U.K. bans Huawei from its 5G networks

U.K. bans Huawei from its 5G networks
Back in January, U.K. Prime Minister Boris Johnson announced that Huawei gear would be allowed in the country's 5G networks. At the time, Johnson felt that he had no choice but to go against the U.S. considering that Huawei provided the most cutting-edge technology at a good price. But the Prime Minister was persuaded by constant pressure from America and the final blow came when the U.S. banned chip manufacturers like TSMC from delivering chips to the company. That led officials in Britain to worry that Huawei would be forced to use unproven components that might not be secure.

Huawei gear must be removed from all U.K. networks by 2027


So this morning, the prime minister announced that Huawei's networking equipment must be completely removed from the U.K. by 2027. Huawei is the global leader in networking equipment and depending on the source, it is also the number one smartphone manufacturer on the planet for the moment. But since 2012 Huawei has been deemed a national security threat in the U.S. because of its close ties to the communist Chinese government. A law in China requires the country's tech firms to gather intelligence on behalf of the government if requested to do so. The myth is that Huawei products contain a backdoor that collects data and sends it to a server in Beijing. This scenario has never been proven to be true and the firm has denied it over the years.


The announcement that the ban won't be in place until 2027 made U.K. carriers like BT, Vodafone, and Three happy because they were worried about spending billions to rip out Huawei gear from their networks a lot earlier. According to Reuters, Britain’s Digital, Culture, Media and Sport Secretary Oliver Dowden said that by the end of this year, it will be illegal for companies in the U.K. to buy any 5G equipment from Huawei. But there is a price that consumers will have to pay for this decision as it delays the rollout of 5G connectivity in the nation by two to three years. Additionally, the move raises the cost of installing 5G in the market by up to $2.5 billion. Today's announcement also gives telecom firms in the U.K. two years to remove all traces of Huawei from their fixed-line fiber broadband networks.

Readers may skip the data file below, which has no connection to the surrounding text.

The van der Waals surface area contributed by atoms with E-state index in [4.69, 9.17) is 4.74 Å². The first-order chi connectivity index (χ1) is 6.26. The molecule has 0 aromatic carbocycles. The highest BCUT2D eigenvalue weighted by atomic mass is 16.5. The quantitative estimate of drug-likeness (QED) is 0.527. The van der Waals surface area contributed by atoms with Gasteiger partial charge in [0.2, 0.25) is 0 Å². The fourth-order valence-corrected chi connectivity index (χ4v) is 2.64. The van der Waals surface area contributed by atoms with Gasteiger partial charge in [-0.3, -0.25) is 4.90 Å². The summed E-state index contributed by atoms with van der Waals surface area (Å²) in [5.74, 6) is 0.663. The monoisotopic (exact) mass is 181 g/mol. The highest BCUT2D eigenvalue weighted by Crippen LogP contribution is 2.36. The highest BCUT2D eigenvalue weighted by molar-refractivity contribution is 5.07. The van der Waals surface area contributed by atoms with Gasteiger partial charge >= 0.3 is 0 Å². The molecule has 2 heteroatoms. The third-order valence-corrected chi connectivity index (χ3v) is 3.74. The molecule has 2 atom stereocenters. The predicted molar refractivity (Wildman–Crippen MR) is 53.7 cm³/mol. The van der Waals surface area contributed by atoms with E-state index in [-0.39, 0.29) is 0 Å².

In a statement, Secretary Dowden said, "The NCSC (National Cyber Security Centre) has now reported to ministers, that they have significantly changed their security assessment of Huawei’s presence in the U.K.’s 5G network. This has not been an easy decision, but it is the right one for the U.K. telecoms networks, for our national security and our economy, both now and indeed in the long run. By the time of the next election, we will have implemented in law an irreversible path for the complete removal of Huawei equipment from our 5G networks."

With the U.S. imploring allies not to use Huawei equipment to build out their 5G networks, Britain's original decision stunned U.S. officials. And while Australia, New Zealand, and Japan heeded the warnings from the U.S., Germany did not. Besides concerns about spying, the U.S. is also worried that if Huawei grabs the lead in 5G technology, China will become the world's technology leader for years. The next generation of wireless conductivity, 5G will deliver download data speeds up to 10 times faster than current 4G LTE signals. The faster speed and lower latency will allow new technologies and industries to be created.

Huawei panned the U.K.'s decision calling it "political" and said it was made because of U.S. trade policy and was not due to issues surrounding security. The company also stated that the decision is bad for phone users in the country. "This disappointing decision is bad news for anyone in the UK with a mobile phone. It threatens to move Britain into the digital slow lane, push up bills and deepen the digital divide. Instead of 'leveling up' the government is leveling down and we urge them to reconsider. We remain confident that the new US restrictions would not have affected the resilience or security of the products we supply to the UK.

Regrettably our future in the UK has become politicized, this is about US trade policy and not security. Over the past 20 years, Huawei has focused on building a better connected UK. As a responsible business, we will continue to support our customers as we have always done.

We will conduct a detailed review of what today’s announcement means for our business here and will work with the UK government to explain how we can continue to contribute to a better connected Britain."

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